Updated: Feb 28
For Immediate Release: February 23, 2022
Aaron Kershaw, Communications Coordinator
Northern Virginia Conservation Trust
email@example.com / (703) 354-5093, ext. 103
An eight-acre Civil War-era Fairfax County property known as Elmwood recently became the Northern Virginia Conservation Trust's 129th conservation easement. This beautiful estate in McLean was once the centerpiece of a homestead that spanned from the Potomac River to the center of McLean. Built by the Ball family of Virginia, Elmwood was most recently the home of the distinguished television journalist Roger Mudd, whose family lived in the house for nearly half a century.
Fairfax County Dranesville District Supervisor John Foust shared his excitement for preserving the historic property.
"We are very fortunate that the Mudd family chose to put in place measures that will conserve the natural and historic character of Elmwood for generations to come. On behalf of our community, I express our deepest appreciation to the Mudd family for this generous act. I also thank the Northern Virginia Conservation Trust for all it has done over many years to conserve properties that are valuable natural assets as well as critical parts of our history."
Elmwood's historic estate hosts sweeping lawns, magnificent legacy trees, and landmark structures ranging from its circa-1876 log-hewn "Bachelor's Hall," an 1879 "Guest House," and the distinctive 1905 white clapboard house that provides a unique island of calm within bustling urban McLean.
"What the Mudd family has done in forever protecting this unique piece of our region's history is truly remarkable. At a time when so many beautiful places in Northern Virginia have been lost to the pressures of development, nature and history will live on and thrive at Elmwood," said NVCT Executive Director Alan Rowsome. "It's an incredible legacy to leave."
In keeping with Mr. Mudd’s wishes, the family has elected to preserve the property’s historical, natural, and scenic character, ensuring it will remain intact rather than be subdivided like so many other significant semi-rural properties in the area. Elmwood is currently listed for sale for $8 million, presenting a rare, generational opportunity to own a significant property inside the Capital Beltway and just minutes from the nation’s capital. The NVCT conservation easement allows for expansion, renovation, restoration and modernization of the main house and other buildings, as long as the home’s historic character remains unspoiled.
"Our mother and father adored Elmwood," said Matthew Mudd. "The work they put in to restore, preserve and beautify the buildings and grounds made it a magical home for our family and an unforgettable place to welcome their friends for square dances, touch football games, weddings, baptisms, and holidays. They would want nothing more than to know it had been preserved so that future generations can fall under its spell."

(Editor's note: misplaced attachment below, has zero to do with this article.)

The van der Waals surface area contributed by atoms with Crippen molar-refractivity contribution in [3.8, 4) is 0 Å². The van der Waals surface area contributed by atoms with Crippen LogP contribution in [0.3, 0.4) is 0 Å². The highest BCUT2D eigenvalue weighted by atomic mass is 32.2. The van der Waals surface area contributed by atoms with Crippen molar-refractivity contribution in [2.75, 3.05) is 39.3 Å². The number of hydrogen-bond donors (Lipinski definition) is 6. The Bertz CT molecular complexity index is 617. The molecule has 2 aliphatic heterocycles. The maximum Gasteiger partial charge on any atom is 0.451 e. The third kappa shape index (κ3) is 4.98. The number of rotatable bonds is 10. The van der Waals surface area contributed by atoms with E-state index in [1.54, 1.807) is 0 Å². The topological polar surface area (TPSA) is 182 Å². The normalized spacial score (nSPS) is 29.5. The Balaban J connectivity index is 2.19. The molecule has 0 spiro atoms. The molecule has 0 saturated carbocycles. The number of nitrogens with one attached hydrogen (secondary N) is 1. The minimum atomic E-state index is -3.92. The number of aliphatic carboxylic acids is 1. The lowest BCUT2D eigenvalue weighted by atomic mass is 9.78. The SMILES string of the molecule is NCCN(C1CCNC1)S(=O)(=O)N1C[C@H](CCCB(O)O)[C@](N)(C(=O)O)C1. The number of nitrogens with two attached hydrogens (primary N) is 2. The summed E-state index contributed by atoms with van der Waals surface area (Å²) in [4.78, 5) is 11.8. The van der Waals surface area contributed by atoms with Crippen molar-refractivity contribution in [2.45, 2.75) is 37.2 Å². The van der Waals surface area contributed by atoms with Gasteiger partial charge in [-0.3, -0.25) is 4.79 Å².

Elmwood was part of a large land grant dating back to 1724 that passed from the Turberville family to members of the Ball family from the early 1800s through the start of the Civil War. The original home was destroyed in the War, and William Selwyn "Selly" Ball returned afterward to build the structures still on the site today. The Ball family continued to own Elmwood until the 1930s. Two other families, the Magills and Paysons, owned Elmwood until the Mudds purchased the property in 1972.
The Mudds restored the Bachelor's Hall and the Guest House, adjoining the latter to the main house, and preserved the house's plank floors, raw-beamed ceilings, columned porches, and many fireplaces. As a result, Elmwood is listed on the Fairfax County Inventory of Historic Sites.
Others in the community lauded the conservation action, citing the property as one of the best the area has to offer. "We're delighted that it's been protected," said Carole Herrick, President of the McLean Historical Society and member and former chair of the Fairfax History Commission. "It's an important story that the property offers us to the history of McClean, a story that goes back well before the Civil War."
NVCT is proud to have protected Elmwood as a flagship conserved landscape in Fairfax County. The organization now stewards 50 natural areas totaling over 630 acres that have been safeguarded to connect critical wildlife habitat and the region's history.
"When you stand in this place, you get a sense not only of an earlier era but of the long line of people who have cared for this land," said NVCT Conservation Director Matt Gerhart. "Both in times of strife and times of plenty, Elmwood has stood literally atop the hill as a prime example of living, breathing history. We look forward to working with future stewards of this special place."
ABOUT NORTHERN VIRGINIA CONSERVATION TRUST
The Northern Virginia Conservation Trust (NVCT) is a regional, nonprofit land trust that forever conserves, manages, and advocates for land that has natural, historical, and cultural value to our Northern Virginia communities. NVCT works with conservation partners, local governments, and private landowners to preserve, restore and steward the land in Northern Virginia. Since its founding in 1994, NVCT has protected over 8,000 acres in urban and rural areas. To learn more, visit nvct.org and follow us on Twitter and Facebook